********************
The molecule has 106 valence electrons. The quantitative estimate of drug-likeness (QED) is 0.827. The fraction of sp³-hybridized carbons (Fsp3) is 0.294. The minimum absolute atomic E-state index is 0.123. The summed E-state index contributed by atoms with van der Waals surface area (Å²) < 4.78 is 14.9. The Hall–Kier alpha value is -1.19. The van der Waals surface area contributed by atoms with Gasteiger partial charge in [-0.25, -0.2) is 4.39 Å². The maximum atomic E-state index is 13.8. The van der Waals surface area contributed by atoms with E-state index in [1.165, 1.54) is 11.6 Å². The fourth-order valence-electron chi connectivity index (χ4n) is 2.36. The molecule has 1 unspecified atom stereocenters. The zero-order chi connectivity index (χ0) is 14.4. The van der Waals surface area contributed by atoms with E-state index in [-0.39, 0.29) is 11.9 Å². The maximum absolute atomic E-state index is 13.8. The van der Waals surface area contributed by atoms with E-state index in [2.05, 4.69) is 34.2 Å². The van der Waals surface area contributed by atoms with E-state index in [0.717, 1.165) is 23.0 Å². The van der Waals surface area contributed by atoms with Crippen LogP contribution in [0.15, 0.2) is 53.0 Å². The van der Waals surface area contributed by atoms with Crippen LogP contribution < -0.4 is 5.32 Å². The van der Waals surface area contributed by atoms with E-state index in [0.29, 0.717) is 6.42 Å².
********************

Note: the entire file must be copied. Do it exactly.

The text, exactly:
The molecule has 106 valence electrons. The quantitative estimate of drug-likeness (QED) is 0.827. The fraction of sp³-hybridized carbons (Fsp3) is 0.294. The minimum absolute atomic E-state index is 0.123. The summed E-state index contributed by atoms with van der Waals surface area (Å²) < 4.78 is 14.9. The Hall–Kier alpha value is -1.19. The van der Waals surface area contributed by atoms with Gasteiger partial charge in [-0.25, -0.2) is 4.39 Å². The maximum atomic E-state index is 13.8. The van der Waals surface area contributed by atoms with E-state index in [1.165, 1.54) is 11.6 Å². The fourth-order valence-electron chi connectivity index (χ4n) is 2.36. The molecule has 1 unspecified atom stereocenters. The zero-order chi connectivity index (χ0) is 14.4. The van der Waals surface area contributed by atoms with E-state index in [-0.39, 0.29) is 11.9 Å². The maximum absolute atomic E-state index is 13.8. The van der Waals surface area contributed by atoms with E-state index in [2.05, 4.69) is 34.2 Å². The van der Waals surface area contributed by atoms with E-state index in [0.717, 1.165) is 23.0 Å². The van der Waals surface area contributed by atoms with Crippen LogP contribution in [0.15, 0.2) is 53.0 Å². The van der Waals surface area contributed by atoms with Crippen LogP contribution < -0.4 is 5.32 Å². The van der Waals surface area contributed by atoms with E-state index in [0.29, 0.717) is 6.42 Å².